John Lockman's Reviews > Steve Jobs

Steve Jobs by Walter Isaacson
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Roman Generals returning from victory were obliged to have their slave follow close by whispering in their ear “momento mori” – “ remember your mortality.”

Donald trump should have an apprentice remind him that his hair will one day fall out.

Mickie Mantle, whose father died young as a lead minor in Oklahoma was fearful of losing his own life which drove him to great athleticism. He was willing to play through unimaginable pain coupled by reckless and self destructive behavior, having been found once in the winter of his prime, face down in the gutter in New York outside a bar he had been thrown out of.

The Entertainment mogul in the beginning of the 20th century, William Randolph Hearst, controlled the thoughts of readers who subscribed to his publishing empire from a vast and sprawling castle in San Simone on the coast of Central California. A hundred years later not far to the north in Cupertino, the Entertainment mogul of the 21st century, Steve Jobs, captivated almost every internet user's experience while living in a home of almost deprived of furniture in Cupertino. Jobs was the largest single shareholder of Disney and CEO of the largest capitalized company in the world. At one point it looked like Apple would rake in 30% profit on almost all music sales.

But rules that us mortals are bound to just did not apply to him.

His vintage Mercedes sported no license plates. One time after getting ticketed for speeding 100 mph he proceeded to get back in his car and continued driving at the same high speed.

If he could have only had a slave whisper in his ear
Momento Mori Mercedes or Macintosh?

But this fear of death spawning severe narcissism had a downside. Jobs was known to “geeksnipe” engineers who presented their designs to him after months of toiling through 100 hour weeks declaring that the work sucked or was “shit” then presenting these same ideas as his own in conferences or development meeting shortly afterwards. This was documented in the uncontested biography by Walter Issacson Steve Jobs. Yaego warns us in Othello: “He who steals my purse steals nothing twas mine twas his a slave to a thousand, but he who filths me my good name makes me a poor man indeed.”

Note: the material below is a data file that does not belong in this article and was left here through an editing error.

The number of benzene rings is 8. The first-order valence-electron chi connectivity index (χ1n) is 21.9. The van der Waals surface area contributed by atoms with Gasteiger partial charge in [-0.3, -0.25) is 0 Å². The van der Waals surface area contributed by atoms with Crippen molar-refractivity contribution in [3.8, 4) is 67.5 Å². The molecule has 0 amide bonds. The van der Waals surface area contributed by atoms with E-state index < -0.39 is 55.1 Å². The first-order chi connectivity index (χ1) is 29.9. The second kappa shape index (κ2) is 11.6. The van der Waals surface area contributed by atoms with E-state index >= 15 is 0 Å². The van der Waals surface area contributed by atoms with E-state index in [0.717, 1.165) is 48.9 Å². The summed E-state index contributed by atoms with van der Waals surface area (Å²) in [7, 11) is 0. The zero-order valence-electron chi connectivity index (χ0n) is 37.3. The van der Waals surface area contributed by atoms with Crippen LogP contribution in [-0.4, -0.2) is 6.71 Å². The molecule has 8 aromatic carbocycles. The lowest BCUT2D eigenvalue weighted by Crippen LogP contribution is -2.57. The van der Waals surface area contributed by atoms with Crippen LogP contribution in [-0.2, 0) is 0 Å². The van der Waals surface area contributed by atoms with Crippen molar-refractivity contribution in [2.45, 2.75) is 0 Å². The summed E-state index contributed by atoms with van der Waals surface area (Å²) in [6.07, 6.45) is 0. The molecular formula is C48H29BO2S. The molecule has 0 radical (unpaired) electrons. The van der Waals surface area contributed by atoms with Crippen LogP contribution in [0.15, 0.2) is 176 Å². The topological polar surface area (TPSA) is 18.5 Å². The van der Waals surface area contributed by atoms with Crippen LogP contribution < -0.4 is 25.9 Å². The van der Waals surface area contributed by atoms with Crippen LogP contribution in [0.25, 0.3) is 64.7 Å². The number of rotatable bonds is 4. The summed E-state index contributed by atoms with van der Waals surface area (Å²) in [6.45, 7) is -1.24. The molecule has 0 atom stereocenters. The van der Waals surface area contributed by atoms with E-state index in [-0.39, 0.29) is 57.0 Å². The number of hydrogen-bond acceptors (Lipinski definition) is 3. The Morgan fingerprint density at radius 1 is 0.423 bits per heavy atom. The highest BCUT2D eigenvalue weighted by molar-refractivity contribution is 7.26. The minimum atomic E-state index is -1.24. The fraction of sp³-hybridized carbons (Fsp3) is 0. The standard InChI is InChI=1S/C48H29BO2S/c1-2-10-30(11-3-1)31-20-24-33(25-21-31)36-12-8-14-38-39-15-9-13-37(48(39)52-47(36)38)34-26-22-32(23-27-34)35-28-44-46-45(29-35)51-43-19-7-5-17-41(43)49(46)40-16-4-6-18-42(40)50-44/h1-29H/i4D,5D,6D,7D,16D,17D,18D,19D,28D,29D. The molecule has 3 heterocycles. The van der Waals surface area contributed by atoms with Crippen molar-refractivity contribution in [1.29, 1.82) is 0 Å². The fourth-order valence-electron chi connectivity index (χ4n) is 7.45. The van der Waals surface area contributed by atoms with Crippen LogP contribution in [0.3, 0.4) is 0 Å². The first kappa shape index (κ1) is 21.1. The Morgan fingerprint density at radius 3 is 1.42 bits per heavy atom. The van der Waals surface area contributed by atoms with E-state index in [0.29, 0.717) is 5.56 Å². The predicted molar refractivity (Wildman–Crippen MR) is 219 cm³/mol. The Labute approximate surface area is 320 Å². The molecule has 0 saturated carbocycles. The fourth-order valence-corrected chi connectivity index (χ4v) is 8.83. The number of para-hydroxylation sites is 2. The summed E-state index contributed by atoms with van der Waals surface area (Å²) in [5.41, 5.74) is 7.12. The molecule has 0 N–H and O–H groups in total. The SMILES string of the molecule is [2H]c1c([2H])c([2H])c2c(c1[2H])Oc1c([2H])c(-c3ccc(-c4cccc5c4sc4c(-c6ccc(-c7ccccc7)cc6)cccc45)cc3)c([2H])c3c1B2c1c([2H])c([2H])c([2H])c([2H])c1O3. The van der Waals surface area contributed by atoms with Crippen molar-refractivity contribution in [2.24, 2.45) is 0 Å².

In 1984, Jobs, the consummate entertainer, made the iconoclast super bowl presentation of the female Olympian smashing the image of big brother (IBM and later Microsoft) in front of a crowd of sycophantic followers in attempt to lure them toward Macintosh, his answer to the budding personal computer industry. Steve Jobs played the underdog well but he struggled with the humility required when playing the role of over lord. When he finally became the ruler in heaven, having been the irrelevant servant in the personal computing space for so long, he bristled at the idea of replacing arrogance with humility, unlike most icons of industry who like his less charismatic and mundane rival, Bill Gates who directed his energies and wealth toward philanthropies after unbridled success . Today Apple has arguably emerged as big brother controlling if not our thoughts, at least a big part of our purse strings. As we “Turn on,Tune in to our iphones or ipads and drop out.”

My grandfather who made a prosperous living selling sewing machines during the depression always warned me “Uneasy lies the head that carries the crown.”

Karma and the whispering of grim slaves have a way of catching
up to everyone including “Zenabees” of technology like Jobs. Even at 50, after a pancreatic cancer diagnosis, instead of becoming more in-tuned to the Zen simplicity that graced the Apple design revolution, Jobs became more ruthless and driven than ever. He neglected his own daughters in deference to his only son as Apple came under investigation by the Security Exchange Commission for his failure to accurately divulge the health and medical condition of a CEO of a publicly traded company. Once again he was in denial of his own mortality at the expense of stockholders. At the age of 55 he was as dead as the imac – the now obsolete personal computer embodying Zen Buddhism that at one time populated the classrooms across our fruited plains.

Don't we all aspire to greatness, but what at what cost? Having read about Steve Jobs who was adopted as a baby and struggled with abandonment issues his entire life, it reminds me of the great movie Citizen Kane, alleged to be based on the life of William Randolph Hearst. Charles Foster Kane who on his deathbed pleaded for his sled, Rosebud, which he was forced to abandon in his youth as he was taken away for adoption. At the end of his life, I wonder what was it that Steve Jobs pleaded for?


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Reading Progress

Started Reading
April 8, 2012 – Finished Reading
April 16, 2012 – Shelved

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